Need a hint? Simply swipe left!
Time's up! - Here's a view of your daily performance
Aim to beat your high score, earn points for more slices!
Let the Assistant Baker prepare more slices for you!
View from the Echo Spot
✰ Inspiration ✰
Over the holiday season, I played a pretty cool card game with my family called Scrabble Slam. The game works where you have four cards and everyone takes turns changing letters to make a new word. Super simple, yet brilliantly executed. This experience got me thinking about word games on Alexa, and in particular, how important visuals are when playing a word game that involves specific letters. As such, I started brainstorming ideas for a new and unique word game that could flourish with the new APL capabilities, yet still be voice first. Since I love to bake, I started thinking of words in terms of slices, and thus Word Slice was born.
Aesthetically, I was inspired to create a game that visually emulated my favorite baking magazine, Sift. I think the artwork and photography in that magazine is phenomenal. I’m particularly fond of the clean design, sharp edges, high contrast, and all the powdered sugar!
✰ What it does ✰
Word Slice is fast-paced daily word game that challenges your vocabulary in a positive and challenging way.
Story: Upon opening the Skill, users are greeted by Pierce, the Head Baker of the Word Slice Bakery (Amazon Polly voice - Brian), and he explains that he will slice up three words for you daily. Your job is to come up with as many words that begin with each slice. You are awarded points for each additional letter, with a maximum of 5 points per word. For example, if your slice is HOT, the word “hotel” earns you two points. You won't be deducted points for wrong answers, but you won’t earn any points either. To make the game competitive, you are given only 1 minute per slice. The goal is to beat your daily high score, earn points for extra slices, and simultaneously sharpen you vocab on a daily basis.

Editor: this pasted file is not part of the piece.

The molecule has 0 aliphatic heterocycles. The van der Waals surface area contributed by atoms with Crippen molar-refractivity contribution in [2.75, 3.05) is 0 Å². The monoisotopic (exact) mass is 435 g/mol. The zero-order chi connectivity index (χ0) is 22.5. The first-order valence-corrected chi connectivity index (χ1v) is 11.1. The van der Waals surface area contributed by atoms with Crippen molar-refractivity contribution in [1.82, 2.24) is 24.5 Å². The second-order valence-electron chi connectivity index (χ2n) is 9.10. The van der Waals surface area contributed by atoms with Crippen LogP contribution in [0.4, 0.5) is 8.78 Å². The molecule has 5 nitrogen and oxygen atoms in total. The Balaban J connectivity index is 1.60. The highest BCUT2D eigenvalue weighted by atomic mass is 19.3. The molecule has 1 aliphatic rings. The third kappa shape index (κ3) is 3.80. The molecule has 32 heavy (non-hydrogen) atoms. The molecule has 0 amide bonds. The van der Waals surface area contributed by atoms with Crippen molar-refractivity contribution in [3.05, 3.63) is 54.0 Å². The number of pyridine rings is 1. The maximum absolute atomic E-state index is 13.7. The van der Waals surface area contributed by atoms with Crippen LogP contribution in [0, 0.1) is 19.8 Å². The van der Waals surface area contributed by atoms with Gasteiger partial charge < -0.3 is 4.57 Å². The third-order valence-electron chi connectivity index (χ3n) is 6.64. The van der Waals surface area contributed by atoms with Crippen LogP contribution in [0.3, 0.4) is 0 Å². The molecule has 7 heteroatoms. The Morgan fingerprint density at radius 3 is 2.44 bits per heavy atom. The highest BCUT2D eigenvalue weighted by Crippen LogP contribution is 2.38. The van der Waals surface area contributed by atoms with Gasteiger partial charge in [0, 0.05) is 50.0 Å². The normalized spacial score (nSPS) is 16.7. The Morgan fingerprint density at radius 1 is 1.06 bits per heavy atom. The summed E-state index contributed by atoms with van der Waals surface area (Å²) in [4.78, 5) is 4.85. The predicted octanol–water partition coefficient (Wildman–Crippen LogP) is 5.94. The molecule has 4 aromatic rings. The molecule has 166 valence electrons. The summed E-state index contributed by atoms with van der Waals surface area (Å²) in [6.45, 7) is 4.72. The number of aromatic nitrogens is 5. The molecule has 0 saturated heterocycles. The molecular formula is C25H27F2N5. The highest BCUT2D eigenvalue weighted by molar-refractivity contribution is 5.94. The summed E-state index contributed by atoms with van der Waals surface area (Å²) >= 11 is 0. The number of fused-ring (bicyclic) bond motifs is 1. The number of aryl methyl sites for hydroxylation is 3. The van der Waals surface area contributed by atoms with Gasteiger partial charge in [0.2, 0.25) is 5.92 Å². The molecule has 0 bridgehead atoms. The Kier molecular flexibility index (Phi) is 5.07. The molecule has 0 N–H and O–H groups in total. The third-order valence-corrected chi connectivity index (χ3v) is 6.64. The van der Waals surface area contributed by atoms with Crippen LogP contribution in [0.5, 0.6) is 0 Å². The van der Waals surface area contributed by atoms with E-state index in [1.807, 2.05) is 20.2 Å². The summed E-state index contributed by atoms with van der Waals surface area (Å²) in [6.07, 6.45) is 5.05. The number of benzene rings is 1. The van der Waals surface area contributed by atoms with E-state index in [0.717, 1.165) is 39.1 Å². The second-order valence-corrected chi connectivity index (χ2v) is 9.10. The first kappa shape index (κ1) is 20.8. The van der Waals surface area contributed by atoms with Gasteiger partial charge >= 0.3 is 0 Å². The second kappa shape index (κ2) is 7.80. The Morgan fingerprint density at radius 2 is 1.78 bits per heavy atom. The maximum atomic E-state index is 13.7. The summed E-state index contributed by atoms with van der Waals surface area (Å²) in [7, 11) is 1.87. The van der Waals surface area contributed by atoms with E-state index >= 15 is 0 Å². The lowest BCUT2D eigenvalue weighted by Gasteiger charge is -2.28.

If a player returns after 3 slices (on the same day), Pierce will inform the player that the kitchen is closed, and prompt them to return the next day. However, that doesn’t mean the game is over. I’ve added a Bonus Shop, where the Assistant Baker (Amazon Polly voice – Salli) can help prepare more slices in exchange for points. You can purchase 3 extra slices for 100 points, or unlimited slices for 1000 points.